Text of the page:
TDA can also be integrated with data collected by other means. Climate models, simulations, and satellite imagery are examples of this. When this is done, gaps in weather data can be filled in, and it can increase knowledge of how climate change impacts extreme weather. For example, when TDA and climate models are used together, potential scenarios in the future, such as persistent heat waves in the summer, can be anticipated. Other weather models already try to do this, but nonlinear changes can make this tricky. As you can see, TDA has the potential to work well with other weather data tools. But it’s also possible for it to be used with other technologies.
Using TDA with Other Technology
With technology growing rapidly, it makes sense for TDA to team up with other technology so that the precision of extreme weather events is as accurate as possible. Studies published in Nature recently revealed that artificial intelligence (AI) could be a powerful tool for forecasting extreme weather, including tropical cyclones and heavy rainfall. AI is designed to predict the weather using historical weather data and training to recognize patterns. This method is where TDA can assist, as creating and identifying patterns is one of the things that it does best.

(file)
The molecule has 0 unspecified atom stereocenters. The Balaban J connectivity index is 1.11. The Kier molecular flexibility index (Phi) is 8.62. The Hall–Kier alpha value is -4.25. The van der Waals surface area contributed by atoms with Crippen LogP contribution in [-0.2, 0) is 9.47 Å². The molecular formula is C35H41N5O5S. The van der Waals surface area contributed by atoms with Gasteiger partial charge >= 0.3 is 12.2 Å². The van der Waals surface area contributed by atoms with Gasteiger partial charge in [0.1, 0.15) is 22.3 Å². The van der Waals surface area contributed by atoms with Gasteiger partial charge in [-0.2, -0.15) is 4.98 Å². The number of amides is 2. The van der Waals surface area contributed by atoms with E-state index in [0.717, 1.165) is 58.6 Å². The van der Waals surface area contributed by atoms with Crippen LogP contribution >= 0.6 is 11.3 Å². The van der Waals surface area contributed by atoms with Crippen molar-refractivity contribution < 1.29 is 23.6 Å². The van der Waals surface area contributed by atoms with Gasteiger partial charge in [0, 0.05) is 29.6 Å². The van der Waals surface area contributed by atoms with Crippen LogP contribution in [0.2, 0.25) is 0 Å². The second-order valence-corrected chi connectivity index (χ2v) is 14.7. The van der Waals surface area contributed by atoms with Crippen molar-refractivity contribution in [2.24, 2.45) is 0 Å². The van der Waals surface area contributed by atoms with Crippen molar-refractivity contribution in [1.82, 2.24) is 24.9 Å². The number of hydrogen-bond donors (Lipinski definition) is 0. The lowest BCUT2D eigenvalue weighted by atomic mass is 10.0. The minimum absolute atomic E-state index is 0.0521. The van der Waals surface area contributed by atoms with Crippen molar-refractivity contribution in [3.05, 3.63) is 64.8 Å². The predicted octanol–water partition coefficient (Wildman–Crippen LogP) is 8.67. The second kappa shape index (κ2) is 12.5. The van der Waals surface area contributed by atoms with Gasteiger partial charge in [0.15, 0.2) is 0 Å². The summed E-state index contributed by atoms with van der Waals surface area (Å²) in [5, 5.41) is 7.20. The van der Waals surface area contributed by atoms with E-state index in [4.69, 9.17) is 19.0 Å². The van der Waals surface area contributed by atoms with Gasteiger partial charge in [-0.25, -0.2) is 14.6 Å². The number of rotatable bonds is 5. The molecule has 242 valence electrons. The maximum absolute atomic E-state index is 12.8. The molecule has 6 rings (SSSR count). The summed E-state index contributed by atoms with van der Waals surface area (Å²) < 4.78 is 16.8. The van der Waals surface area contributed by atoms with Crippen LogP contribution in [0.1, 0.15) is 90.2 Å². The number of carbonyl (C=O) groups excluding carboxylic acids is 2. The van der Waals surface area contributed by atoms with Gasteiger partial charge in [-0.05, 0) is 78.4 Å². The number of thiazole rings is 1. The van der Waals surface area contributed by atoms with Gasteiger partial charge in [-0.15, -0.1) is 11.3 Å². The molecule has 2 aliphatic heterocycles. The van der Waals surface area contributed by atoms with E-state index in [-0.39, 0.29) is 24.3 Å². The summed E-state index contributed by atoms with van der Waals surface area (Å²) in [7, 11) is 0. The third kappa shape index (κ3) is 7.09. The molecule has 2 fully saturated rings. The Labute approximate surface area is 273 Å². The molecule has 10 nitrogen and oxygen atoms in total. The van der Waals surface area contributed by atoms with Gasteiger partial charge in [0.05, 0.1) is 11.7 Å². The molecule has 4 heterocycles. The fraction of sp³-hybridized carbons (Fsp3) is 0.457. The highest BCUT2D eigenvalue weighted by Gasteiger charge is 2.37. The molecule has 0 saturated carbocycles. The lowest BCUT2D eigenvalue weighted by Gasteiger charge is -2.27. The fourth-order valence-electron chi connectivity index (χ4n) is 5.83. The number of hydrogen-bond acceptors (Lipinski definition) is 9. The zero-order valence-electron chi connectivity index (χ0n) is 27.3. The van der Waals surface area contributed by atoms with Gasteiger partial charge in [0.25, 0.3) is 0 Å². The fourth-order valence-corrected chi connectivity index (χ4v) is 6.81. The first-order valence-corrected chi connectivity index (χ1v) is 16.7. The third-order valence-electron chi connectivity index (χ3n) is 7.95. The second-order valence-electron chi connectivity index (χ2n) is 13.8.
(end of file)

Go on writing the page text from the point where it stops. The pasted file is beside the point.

One of the potential ways TDA and AI could be used together when looking for incoming extreme weather is real-time monitoring. Real-time monitoring is something that AI excels at. AI can monitor incoming data streams as they come in. The model has been trained to recognize topological patterns connected with extreme weather events. When the AI detects this, an alert is triggered that will put TDA into action. TDA’s role is to interpret the topological pattern and what they could mean for the weather. Over the coming minutes and hours, AI will continue monitoring topological patterns and sending alerts when more concerning patterns emerge. If TDA determines these patterns are a cause for concern, it’s a signal that meteorologists need to delve further into the data and put plans into place so that the public knows what’s to come.